People

How an army of tech volunteers is helping local governments cope with COVID-19

More than 4,500 volunteers, some hailing from the top tech companies, have signed up to wield their expertise as part of the U.S. Digital Response.

Jennifer Pahlka

In the middle of March, Code for America founder Jennifer Pahlka teamed up with civic technologists and tech workers to launch a volunteer effort that's now 4,500 strong.

Photo: Matt Winkelmeyer/Getty Images for WIRED25

In the middle of March, as the coronavirus crisis swept the country, former U.S. Chief Data Scientist DJ Patil called Code for America founder Jenn Pahlka with a simple question: "What are you going to do to help?"

Pahlka immediately called up Cori Zarek, and together they formed a Google group and began tapping into their tight-knit network of technologists and policy wonks who have spent their careers working to infuse tech expertise into all levels of government.

The group, which included a cadre of former deputy U.S. CTOs, eventually became a larger Zoom call with more civic technologists focused on the issue. That Zoom call ballooned into an email chain with dozens of recipients, many from top tech companies, Code for America or the U.S. Digital Service. Within a week of the initial call, that email chain and multiple separate efforts formalized into U.S. Digital Response, a nongovernmental, rapid-response network of more than 4,500 volunteers who want to harness technology to help the U.S. through coronavirus, an unprecedented crisis that has laid bare the inadequacy of countless government systems.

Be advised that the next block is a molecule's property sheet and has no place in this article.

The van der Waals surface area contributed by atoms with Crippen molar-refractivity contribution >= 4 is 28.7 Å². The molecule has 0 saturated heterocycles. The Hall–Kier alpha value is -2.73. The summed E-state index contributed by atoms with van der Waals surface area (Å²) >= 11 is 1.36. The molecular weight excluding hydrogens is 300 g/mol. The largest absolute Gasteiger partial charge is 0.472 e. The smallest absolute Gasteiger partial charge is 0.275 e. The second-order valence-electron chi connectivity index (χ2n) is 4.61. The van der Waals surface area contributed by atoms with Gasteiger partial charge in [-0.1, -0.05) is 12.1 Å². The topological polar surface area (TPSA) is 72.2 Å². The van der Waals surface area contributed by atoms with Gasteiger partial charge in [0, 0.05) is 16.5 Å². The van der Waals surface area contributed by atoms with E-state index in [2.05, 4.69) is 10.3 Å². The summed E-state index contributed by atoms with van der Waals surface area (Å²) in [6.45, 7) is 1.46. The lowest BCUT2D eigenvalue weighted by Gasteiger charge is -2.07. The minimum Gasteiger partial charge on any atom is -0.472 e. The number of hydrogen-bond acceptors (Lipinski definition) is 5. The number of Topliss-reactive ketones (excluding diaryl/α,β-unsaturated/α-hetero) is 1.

"There's an incredible amount of tech talent inside government," said Zarek, a former U.S. deputy chief technology officer. "Still, it's not enough."

In a little over a month, USDR has placed more than 90 volunteers across 80 coronavirus-related projects throughout the country, connecting with dozens of government teams in states including California, New Jersey and Pennsylvania. Its volunteers come from some of the country's top tech companies including Facebook, Google and Palantir, as well as policy shops and government offices. They specialize in back-end engineering, user research, data science and engineering.

And volunteers have seen 25 projects to completion, including a volunteer-run delivery network with more coming down the pipeline.

Its goal is to help, fast, wherever and however they can. It's a hefty task in a country where most government systems rely on outdated technology, and bureaucracy notoriously bogs down even the simplest digital tasks. But as projects stream in from local and state governments, USDR is trying to serve as a middleman.

"I'm not a health care worker, I don't have sewing skills, I'm not a truck driver," said Jordan Kasper, who spent the past month helping out as a USDR volunteer in New Jersey. Kasper is a former member of the U.S. Digital Service, an executive branch unit dedicated to helping federal agencies solve tech issues. "I was looking for a way I can use my technology skills to help in whatever way I could."

At the helm of USDR is CEO Raylene Yung, who previously served as an engineering and product executive at Facebook and Stripe. And the organization's founders include Zarek, Pahlka and Ryan Panchadsaram, another former deputy U.S. CTO who now works at venture capital firm Kleiner Perkins.

Yung, who had just finished up a fellowship with the Aspen Institute when Pahlka tapped her to run USDR, said the volunteer effort seeks to provide an outlet for the upswell of engineers and programmers who want to use their skills to help out as unemployment sites crash, governments struggle to communicate with local residents, and vulnerable populations are forced into isolation without any lifeline.

"I think people have wanted to help, and especially with the crisis underway, it's kind of a black box: 'How do you help the government?'" Yung said. "Engineers who spent their career at tech companies … light up once we explain how we're getting in the room."